Tabita has shown her work internationally – Centre Pompidou, Paris; Serpentine London; MoMa NY; New Museum NY; MASP, Sao Paulo; Gropius Bau Berlin; MMOMA Moscow, Museum of Contemporary Art Chicago; ICA London; V&A London; National Gallery Denmark; The Broad LA; MoCADA NY; Tate Modern London; Museum of Modern Art Paris – and contributed to several Biennales such as the Guangzhou Triennial, Athens Biennale, Kochi Biennale (2018); Performa (2017); and Berlin Biennale (2016).
Kapwani Kiwanga (b. Hamilton, Canada) lives and works in Paris. Kiwanga studied Anthropology and Comparative Religion at McGill University in Montreal and Art at l’école des Beaux-Arts de Paris.
In 2020, Kiwanga received the Prix Marcel Duchamp (FR). She was also the winner of the Frieze Artist Award (USA) and the annual Sobey Art Award (CA) in 2018.
Solo exhibitions include Haus der Kunst, Munich (DE); Kunstinstituut Melly – Center for Contemporary Art, Rotterdam (NLD); Kunsthaus Pasquart, Biel/Bienne (CHE); MIT List Visual Arts Center, Cambridge (USA); Albertinum museum, Dresden (DE); Artpace, San Antonio (USA); Esker Foundation, Calgary (CA); Tramway, Glasgow International (UK); Power Plant, Toronto (CA); Logan Center for the Arts, Chicago (USA); South London Gallery, London (UK); and Jeu de Paume, Paris (FR) among others.
Selected group exhibitions include Whitechapel Gallery, London (UK); Serpentine Galleries, London (UK); Yuz Museum, Shanghai (CHN); MOT – Museum of Contemporary Art Tokyo (JPN); Museum MMK für Moderne Kunst, Frankfurt (DE); Museum of African Contemporary Art Al Maaden – MACAAL, Marrakech (MAR); National Gallery of Canada, Ottawa (CA); Contemporary Arts Museum, Houston (USA); Hammer Museum, Los Angeles (USA); Centre Pompidou, Paris (FR); Musée d’art contemporain de Montréal, Montreal (CA); ARoS Aarhus Art Museum, Aarhus (DK) and MACBA, Barcelona (ESP).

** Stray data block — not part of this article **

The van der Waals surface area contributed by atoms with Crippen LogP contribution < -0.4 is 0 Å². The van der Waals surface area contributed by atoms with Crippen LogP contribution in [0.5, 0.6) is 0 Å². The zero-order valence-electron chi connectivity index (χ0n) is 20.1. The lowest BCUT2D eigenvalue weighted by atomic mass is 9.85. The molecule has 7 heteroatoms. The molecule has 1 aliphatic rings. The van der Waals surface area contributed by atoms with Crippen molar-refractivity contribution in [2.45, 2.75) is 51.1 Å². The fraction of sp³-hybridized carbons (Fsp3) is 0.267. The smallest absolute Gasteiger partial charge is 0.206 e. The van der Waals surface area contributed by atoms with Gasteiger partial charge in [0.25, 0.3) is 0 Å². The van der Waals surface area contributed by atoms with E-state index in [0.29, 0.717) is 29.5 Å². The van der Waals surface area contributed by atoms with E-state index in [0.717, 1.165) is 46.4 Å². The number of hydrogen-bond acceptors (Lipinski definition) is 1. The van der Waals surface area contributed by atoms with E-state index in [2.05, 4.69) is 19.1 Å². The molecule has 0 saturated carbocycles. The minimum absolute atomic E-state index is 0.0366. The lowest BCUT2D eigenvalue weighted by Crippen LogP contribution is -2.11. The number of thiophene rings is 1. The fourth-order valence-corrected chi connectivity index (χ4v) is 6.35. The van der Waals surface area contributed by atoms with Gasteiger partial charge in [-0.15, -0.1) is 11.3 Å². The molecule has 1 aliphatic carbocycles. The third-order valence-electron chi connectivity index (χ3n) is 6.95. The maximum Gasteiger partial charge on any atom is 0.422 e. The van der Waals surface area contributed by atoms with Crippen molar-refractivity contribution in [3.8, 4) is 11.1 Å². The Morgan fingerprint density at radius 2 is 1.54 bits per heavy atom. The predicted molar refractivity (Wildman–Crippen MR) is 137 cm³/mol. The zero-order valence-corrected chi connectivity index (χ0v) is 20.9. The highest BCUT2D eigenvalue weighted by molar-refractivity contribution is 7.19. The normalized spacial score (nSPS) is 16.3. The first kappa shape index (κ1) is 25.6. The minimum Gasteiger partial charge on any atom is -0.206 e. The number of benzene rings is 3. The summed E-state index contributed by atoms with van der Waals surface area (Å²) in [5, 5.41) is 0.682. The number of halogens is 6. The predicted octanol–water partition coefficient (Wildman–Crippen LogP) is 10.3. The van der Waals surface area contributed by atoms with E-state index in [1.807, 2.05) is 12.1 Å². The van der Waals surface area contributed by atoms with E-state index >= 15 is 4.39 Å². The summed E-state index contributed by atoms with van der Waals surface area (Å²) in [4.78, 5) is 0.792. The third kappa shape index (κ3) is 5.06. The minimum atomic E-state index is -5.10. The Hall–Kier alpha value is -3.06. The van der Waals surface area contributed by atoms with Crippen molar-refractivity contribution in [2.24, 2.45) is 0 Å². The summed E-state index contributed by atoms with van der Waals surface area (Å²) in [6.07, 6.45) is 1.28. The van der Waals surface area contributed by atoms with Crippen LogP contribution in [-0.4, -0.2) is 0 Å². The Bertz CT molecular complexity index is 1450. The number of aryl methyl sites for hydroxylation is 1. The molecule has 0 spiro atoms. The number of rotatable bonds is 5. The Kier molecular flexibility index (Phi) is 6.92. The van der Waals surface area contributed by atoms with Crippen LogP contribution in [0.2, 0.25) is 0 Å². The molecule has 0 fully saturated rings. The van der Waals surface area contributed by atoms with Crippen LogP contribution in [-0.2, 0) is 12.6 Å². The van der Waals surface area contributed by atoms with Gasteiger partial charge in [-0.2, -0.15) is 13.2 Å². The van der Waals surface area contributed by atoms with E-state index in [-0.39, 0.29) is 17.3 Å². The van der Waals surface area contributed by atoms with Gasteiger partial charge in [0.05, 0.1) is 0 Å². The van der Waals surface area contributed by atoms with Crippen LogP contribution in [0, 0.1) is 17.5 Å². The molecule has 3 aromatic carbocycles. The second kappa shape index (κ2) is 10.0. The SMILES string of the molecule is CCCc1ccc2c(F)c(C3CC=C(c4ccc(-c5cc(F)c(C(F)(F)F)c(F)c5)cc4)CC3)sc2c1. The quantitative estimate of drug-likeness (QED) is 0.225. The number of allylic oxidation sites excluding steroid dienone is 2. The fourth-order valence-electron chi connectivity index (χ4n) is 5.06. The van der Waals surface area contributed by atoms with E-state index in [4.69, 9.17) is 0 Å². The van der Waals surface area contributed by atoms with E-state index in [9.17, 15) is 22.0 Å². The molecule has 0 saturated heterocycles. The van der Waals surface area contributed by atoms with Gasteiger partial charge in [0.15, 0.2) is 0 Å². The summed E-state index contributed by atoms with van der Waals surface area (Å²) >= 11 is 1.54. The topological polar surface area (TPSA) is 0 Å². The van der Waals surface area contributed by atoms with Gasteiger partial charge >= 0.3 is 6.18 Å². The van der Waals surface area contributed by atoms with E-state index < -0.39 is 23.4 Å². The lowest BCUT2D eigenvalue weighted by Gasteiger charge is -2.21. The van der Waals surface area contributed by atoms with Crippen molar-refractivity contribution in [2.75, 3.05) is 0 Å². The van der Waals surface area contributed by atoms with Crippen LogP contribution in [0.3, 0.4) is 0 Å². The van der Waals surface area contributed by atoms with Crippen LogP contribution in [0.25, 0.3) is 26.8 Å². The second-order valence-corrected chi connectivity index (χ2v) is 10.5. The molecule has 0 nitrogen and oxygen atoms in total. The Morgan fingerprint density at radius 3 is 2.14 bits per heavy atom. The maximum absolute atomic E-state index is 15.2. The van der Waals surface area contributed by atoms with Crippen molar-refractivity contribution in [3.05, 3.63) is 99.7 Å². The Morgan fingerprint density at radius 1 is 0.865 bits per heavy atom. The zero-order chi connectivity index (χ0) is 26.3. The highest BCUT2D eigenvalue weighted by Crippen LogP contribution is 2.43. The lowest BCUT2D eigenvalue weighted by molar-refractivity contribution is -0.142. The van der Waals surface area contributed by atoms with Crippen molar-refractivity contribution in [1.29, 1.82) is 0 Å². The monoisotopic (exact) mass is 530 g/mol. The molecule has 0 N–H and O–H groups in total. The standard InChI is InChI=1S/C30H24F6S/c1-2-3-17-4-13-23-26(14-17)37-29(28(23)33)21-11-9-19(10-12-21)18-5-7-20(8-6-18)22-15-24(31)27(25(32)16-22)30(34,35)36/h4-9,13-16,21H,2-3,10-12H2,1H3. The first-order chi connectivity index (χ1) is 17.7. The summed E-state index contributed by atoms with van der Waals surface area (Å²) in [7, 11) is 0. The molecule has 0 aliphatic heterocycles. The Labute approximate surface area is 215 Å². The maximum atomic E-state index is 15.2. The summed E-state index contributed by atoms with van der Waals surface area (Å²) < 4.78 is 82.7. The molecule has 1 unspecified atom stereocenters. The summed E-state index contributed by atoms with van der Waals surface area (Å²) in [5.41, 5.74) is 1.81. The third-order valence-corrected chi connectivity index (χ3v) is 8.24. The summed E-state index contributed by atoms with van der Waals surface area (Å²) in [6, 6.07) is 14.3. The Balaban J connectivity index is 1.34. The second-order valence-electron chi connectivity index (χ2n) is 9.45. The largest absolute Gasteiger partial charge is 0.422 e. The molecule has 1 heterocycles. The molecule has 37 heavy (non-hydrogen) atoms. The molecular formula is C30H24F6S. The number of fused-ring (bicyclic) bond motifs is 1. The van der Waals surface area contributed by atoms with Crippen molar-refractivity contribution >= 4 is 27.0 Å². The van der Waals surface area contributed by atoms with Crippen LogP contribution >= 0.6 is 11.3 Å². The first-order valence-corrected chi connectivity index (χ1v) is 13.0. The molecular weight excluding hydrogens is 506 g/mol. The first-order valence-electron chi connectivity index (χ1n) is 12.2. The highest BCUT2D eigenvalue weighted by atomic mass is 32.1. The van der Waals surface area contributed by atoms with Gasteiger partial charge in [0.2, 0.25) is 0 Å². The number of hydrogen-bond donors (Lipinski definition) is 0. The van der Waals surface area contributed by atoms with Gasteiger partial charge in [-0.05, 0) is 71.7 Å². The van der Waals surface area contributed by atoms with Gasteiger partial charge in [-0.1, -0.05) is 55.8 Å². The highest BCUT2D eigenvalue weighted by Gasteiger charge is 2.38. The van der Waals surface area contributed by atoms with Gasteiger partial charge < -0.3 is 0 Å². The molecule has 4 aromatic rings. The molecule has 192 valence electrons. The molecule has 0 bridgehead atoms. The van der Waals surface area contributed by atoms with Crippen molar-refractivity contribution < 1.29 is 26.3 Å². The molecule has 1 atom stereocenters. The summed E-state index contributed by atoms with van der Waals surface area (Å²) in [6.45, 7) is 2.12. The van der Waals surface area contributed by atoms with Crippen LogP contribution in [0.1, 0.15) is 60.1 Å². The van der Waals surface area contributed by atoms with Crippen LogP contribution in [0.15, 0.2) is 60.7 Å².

She is represented by Galerie Poggi, Paris; Goodman Gallery, Johannesburg, Cape Town and London; galerie Tanja Wagner, Berlin.
Kapwani Kiwanga is a Franco-Canadian artist based in Paris. Kiwanga’s work traces the pervasive impact of power asymmetries by placing historic narratives in dialogue with contemporary realities, the archive, and tomorrow’s possibilities.
Her work is research-driven, instigated by marginalised or forgotten histories, and articulated across a range of materials and mediums including sculpture, installation, photography, video, and performance.
Kiwanga co-opts the canon; she turns systems of power back on themselves, in art and in parsing broader histories. In this manner Kiwanga has developed an aesthetic vocabulary that she described as “exit strategies,” works that invite one to see things from multiple perspectives so as to look differently at existing structures and find ways to navigate the future differently.